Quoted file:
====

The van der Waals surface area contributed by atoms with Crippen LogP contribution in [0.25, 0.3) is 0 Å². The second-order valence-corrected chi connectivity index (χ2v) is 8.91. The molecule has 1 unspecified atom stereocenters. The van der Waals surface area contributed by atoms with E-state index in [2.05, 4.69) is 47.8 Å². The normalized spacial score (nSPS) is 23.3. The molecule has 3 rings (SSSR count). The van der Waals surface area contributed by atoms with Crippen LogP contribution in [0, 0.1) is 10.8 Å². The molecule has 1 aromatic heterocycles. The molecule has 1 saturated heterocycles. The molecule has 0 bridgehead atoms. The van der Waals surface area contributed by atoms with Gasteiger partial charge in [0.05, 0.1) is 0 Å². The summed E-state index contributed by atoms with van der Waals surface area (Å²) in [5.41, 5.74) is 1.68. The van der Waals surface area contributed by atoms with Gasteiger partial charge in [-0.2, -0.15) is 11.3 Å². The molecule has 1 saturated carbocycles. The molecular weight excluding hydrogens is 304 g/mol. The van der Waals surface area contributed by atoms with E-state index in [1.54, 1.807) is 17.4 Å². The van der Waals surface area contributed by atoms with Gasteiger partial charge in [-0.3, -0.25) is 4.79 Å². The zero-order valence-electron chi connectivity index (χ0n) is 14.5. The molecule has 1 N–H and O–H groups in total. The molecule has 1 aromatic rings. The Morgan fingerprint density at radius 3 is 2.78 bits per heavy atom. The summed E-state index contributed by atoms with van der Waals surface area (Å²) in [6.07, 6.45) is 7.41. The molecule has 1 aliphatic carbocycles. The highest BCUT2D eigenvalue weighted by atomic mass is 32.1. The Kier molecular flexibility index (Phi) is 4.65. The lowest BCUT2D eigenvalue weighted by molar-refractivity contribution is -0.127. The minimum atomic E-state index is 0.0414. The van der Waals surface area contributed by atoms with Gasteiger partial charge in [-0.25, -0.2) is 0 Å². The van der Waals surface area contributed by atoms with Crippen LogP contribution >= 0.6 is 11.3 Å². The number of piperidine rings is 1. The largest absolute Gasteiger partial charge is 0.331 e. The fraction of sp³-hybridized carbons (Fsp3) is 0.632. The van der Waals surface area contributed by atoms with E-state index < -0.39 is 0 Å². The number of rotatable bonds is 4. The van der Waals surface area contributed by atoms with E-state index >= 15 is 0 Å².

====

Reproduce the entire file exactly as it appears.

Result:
The van der Waals surface area contributed by atoms with Crippen LogP contribution in [0.25, 0.3) is 0 Å². The second-order valence-corrected chi connectivity index (χ2v) is 8.91. The molecule has 1 unspecified atom stereocenters. The van der Waals surface area contributed by atoms with E-state index in [2.05, 4.69) is 47.8 Å². The normalized spacial score (nSPS) is 23.3. The molecule has 3 rings (SSSR count). The van der Waals surface area contributed by atoms with Crippen LogP contribution in [0, 0.1) is 10.8 Å². The molecule has 1 aromatic heterocycles. The molecule has 1 saturated heterocycles. The molecule has 0 bridgehead atoms. The van der Waals surface area contributed by atoms with Gasteiger partial charge in [0.05, 0.1) is 0 Å². The summed E-state index contributed by atoms with van der Waals surface area (Å²) in [5.41, 5.74) is 1.68. The van der Waals surface area contributed by atoms with Gasteiger partial charge in [-0.2, -0.15) is 11.3 Å². The molecule has 1 saturated carbocycles. The molecular weight excluding hydrogens is 304 g/mol. The van der Waals surface area contributed by atoms with E-state index in [1.54, 1.807) is 17.4 Å². The van der Waals surface area contributed by atoms with Gasteiger partial charge in [-0.3, -0.25) is 4.79 Å². The zero-order valence-electron chi connectivity index (χ0n) is 14.5. The molecule has 1 N–H and O–H groups in total. The molecule has 1 aromatic rings. The Morgan fingerprint density at radius 3 is 2.78 bits per heavy atom. The summed E-state index contributed by atoms with van der Waals surface area (Å²) in [6.07, 6.45) is 7.41. The molecule has 1 aliphatic carbocycles. The highest BCUT2D eigenvalue weighted by atomic mass is 32.1. The Kier molecular flexibility index (Phi) is 4.65. The lowest BCUT2D eigenvalue weighted by molar-refractivity contribution is -0.127. The minimum atomic E-state index is 0.0414. The van der Waals surface area contributed by atoms with Gasteiger partial charge in [-0.25, -0.2) is 0 Å². The van der Waals surface area contributed by atoms with Crippen LogP contribution >= 0.6 is 11.3 Å². The number of piperidine rings is 1. The largest absolute Gasteiger partial charge is 0.331 e. The fraction of sp³-hybridized carbons (Fsp3) is 0.632. The van der Waals surface area contributed by atoms with E-state index < -0.39 is 0 Å². The number of rotatable bonds is 4. The van der Waals surface area contributed by atoms with E-state index >= 15 is 0 Å².